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March 24, 2009
Testimony of Douglas Corey
Chairman Whitehouse and Ranking Member Sessions, thank you for the opportunity to testify today about my experience with my credit card lender.
I am a victim of the predatory credit card banking practices that punish honest citizens who work hard every day to make an honest income, payoff their debt, and take care of their families.
I have had a Bank of America credit card for 6 years and I can't remember missing a payment in that time span. During most of this period I received an interest rate of 12.74 percent, and although it was tough making the payments, I did. I set up an automatic monthly payment of $100 to pay down the principal, and each month when I received my bill, I paid the minimum payment.
In August of 2008 I was on vacation and inadvertently paid less than my minimum payment. The following month, I misread my credit card statement. One line on the bill said "minimum payment;" another said "pay this." I paid the minimum payment, which was about $125 less than the amount on the line that said "pay this."
With my next statement in October 2008 came the devastating news that my interest rate had skyrocketed to an astonishing 28.99 percent. I went from paying $360 in interest to $792 in one month and I was charged a $39 late payment fee. The following month, I was laid off from my sales representative position of seven years.
Once I realized my rate had increased I immediately called Bank of America and was repeatedly told that nothing could be done to my rate until I made the minimum payments for 6 consecutive months. In December I called again and at this time they credited my account $759.23 in interest.
In January I called again, but the outcome was much different. I was told no discount could be given again but was offered the chance to increase my credit limit for a service fee of over $150 a month. I asked the representative why would I do such a thing? She said to "help pay for any expenses I may have."
Several weeks later I called Bank of America, only this time they sent me to a rate adjuster who asked me several questions, one of which was my current work status. With a great deal of embarrassment I explained that I was "unemployed." He then suggested giving me back $10,000 I had paid in October of 2008, effectively raising my balance by that amount. I explained to him that this would mean I would be paying 28.99 percent on ten thousand more dollars, which would cause my payments to climb well over $1,000 a month and would put me further into debt.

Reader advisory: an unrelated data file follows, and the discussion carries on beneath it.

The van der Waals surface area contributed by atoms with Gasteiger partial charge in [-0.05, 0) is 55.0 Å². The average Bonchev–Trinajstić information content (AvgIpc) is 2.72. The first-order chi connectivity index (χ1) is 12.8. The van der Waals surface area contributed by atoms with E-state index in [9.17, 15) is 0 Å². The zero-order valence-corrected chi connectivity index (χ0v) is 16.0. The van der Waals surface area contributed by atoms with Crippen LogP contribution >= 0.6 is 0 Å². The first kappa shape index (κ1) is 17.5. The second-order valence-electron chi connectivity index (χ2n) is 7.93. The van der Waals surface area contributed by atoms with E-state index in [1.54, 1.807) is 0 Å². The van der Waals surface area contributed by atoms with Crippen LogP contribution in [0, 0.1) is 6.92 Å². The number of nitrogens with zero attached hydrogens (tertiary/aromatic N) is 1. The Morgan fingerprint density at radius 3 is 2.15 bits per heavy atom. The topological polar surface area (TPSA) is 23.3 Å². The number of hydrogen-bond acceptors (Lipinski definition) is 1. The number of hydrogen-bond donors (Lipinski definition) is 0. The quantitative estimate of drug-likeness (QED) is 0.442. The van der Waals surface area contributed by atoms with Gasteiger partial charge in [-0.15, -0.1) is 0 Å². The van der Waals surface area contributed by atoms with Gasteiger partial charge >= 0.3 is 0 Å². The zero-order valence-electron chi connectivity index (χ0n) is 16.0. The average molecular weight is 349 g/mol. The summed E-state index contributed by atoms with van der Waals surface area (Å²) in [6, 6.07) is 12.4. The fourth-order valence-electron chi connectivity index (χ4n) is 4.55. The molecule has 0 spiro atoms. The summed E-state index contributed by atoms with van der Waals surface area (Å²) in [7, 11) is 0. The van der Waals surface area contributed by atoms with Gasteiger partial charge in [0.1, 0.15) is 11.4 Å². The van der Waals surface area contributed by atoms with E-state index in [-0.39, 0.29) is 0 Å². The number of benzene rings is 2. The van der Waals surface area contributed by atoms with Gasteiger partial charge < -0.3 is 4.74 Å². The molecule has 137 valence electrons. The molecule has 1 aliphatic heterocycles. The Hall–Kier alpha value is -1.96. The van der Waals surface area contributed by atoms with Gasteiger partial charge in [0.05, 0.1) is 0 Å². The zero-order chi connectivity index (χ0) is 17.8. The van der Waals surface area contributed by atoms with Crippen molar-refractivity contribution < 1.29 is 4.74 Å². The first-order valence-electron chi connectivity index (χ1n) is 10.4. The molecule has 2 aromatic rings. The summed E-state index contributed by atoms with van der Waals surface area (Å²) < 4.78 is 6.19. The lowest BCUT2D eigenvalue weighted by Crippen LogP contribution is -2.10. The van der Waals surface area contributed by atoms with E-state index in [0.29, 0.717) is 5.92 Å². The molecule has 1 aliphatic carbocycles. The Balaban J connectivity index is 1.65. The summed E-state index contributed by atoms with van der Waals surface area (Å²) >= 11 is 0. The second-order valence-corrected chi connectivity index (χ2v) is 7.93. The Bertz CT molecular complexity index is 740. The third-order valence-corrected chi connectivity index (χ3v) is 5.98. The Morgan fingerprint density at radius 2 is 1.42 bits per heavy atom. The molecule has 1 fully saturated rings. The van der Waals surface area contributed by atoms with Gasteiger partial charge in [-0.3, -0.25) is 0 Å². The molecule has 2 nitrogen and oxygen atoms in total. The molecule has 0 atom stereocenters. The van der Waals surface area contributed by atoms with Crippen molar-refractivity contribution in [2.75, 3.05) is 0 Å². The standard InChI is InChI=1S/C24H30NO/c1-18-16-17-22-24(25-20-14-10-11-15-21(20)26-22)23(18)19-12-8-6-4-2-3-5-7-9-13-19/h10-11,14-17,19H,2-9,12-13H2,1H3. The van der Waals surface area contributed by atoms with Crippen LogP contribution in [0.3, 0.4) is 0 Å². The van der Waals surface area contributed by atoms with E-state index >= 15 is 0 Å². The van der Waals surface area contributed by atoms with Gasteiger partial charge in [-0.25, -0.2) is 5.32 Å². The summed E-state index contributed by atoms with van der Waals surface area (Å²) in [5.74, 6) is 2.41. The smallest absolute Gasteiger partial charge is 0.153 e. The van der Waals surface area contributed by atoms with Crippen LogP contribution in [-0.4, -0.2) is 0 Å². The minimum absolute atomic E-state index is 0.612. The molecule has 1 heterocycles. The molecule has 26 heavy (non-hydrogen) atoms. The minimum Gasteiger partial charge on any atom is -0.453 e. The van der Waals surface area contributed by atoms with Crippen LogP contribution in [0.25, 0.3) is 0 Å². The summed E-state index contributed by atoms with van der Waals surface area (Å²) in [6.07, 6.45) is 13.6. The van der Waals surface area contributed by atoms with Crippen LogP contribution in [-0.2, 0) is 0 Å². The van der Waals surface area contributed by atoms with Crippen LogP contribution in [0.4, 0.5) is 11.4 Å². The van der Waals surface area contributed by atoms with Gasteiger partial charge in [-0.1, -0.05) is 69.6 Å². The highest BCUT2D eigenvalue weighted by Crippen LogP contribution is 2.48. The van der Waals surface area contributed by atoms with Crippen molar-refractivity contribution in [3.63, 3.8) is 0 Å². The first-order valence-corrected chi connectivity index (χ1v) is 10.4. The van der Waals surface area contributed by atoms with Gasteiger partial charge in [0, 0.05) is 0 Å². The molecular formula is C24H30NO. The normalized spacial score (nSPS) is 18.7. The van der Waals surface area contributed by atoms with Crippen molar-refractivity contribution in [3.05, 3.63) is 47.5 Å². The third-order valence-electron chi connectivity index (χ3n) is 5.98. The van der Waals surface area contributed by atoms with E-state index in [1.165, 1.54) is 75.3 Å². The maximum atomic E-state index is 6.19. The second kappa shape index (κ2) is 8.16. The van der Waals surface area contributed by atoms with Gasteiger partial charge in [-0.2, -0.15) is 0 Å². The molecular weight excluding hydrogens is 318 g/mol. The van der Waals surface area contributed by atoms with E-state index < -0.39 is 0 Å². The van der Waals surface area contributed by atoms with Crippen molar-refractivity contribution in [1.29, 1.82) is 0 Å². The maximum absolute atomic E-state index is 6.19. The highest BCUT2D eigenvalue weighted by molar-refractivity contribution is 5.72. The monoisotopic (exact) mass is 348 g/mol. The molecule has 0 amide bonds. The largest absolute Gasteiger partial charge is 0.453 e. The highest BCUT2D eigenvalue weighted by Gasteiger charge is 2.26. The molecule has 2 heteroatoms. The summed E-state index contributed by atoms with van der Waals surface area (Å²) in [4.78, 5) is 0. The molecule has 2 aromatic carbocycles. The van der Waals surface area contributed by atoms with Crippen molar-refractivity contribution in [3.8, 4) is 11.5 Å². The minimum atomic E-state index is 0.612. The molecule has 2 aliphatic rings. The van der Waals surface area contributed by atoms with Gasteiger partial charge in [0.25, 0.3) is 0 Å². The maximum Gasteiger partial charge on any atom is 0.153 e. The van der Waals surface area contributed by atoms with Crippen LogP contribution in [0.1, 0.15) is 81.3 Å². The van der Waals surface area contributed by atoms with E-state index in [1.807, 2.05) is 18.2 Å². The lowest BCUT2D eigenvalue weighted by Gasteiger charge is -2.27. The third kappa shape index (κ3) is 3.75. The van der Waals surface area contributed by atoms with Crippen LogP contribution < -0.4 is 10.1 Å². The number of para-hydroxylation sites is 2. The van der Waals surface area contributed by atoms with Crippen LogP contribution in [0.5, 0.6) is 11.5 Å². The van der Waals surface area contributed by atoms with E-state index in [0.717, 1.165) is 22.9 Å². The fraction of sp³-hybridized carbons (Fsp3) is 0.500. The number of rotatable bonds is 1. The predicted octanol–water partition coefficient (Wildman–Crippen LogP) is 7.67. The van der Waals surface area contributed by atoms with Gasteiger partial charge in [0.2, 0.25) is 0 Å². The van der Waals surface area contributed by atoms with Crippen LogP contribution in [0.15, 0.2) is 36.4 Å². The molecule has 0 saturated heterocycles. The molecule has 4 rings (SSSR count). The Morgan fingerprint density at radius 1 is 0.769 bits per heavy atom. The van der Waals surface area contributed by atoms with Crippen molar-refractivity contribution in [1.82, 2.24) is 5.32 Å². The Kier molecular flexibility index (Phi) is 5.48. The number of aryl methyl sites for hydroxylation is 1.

His second option was to create a long-term loan. He explained that he couldn't tell me the rate and terms unless I agreed to the long-term program first. He also explained that my account would be temporarily closed, and once I paid the loan off my account would be reinstated. I expressed my concern over the effect this would have on my credit rating and he suggested it would be fine over time.
I asked him why Bank of America was still offering me 3.99 percent on debt transfers but was imposing such lethal punishment on those of us who have been keeping them in business for years? He had no answer. I worried that the credit rating I had worked so hard for over the years could be lost.
He went on to say he could offer me a rate of 24.99 percent, but if he did, it would confuse the computer from "automatically adjusting my rate back from my default rate." He said if he didn't change my rate now, I potentially could get a lower rate in the coming weeks. I asked whether my rate would be 12.74 percent, and he reiterated that he could not tell me what the rate would be. I told him this was frustrating because I had been assured that if I paid for six consecutive months, my interest rate would go down.
With pride I can tell you that for the last 19 years I have never missed a credit card payment or auto payment. In 1994 I became a proud homeowner and was living the American dream. Since becoming a homeowner I have made every mortgage payment up until this year. That all changed 7 weeks ago. I have to admit that for the first time ever I missed my mortgage payment. Fortunately last Tuesday I was able to make up the missed payment, but I am still catching up. As a responsible single father I quickly restructured my home budget and my spending, and I proactively began contacting my debtors to inform them of my situation and to negotiate an amiable resolution.
Bank of America has come before you asking for help, understanding, and, with both hands open, for finanCial support. Yet when we the consumers go to these institutions looking for the same help, understanding and financial support, we get roughed up and receive no compassion. Rather then negotiating, banks are preying on those of us who have been weakened by Circumstances beyond our control. Banks realize that they are holding all the cards and that the consumer is powerless to negotiate with them.
As a salesperson I understand the importance of making a profit, and banks are entitled to make a profit, but what is enough? Over the last six months I have paid a staggering $1600 dollars more in interest versus what I would have paid at 12.74 percent. Their policies and actions are having a devastating effect on consumers that are hardest hit by our country's economic hardships.
Last week I was asked to come here and tell my story. I'm not here asking for anything for myself, I'm simply asking to stop the greed that is fueling banks' predatory behavior. Consumers are looking to you for leadership and to wage war against this greed that has taken over corporate America. My hope is that you will consider some form of legislation that levels the playing field and empowers consumers to negotiate with these institutions' strong arming tactics.
Thank you for your time.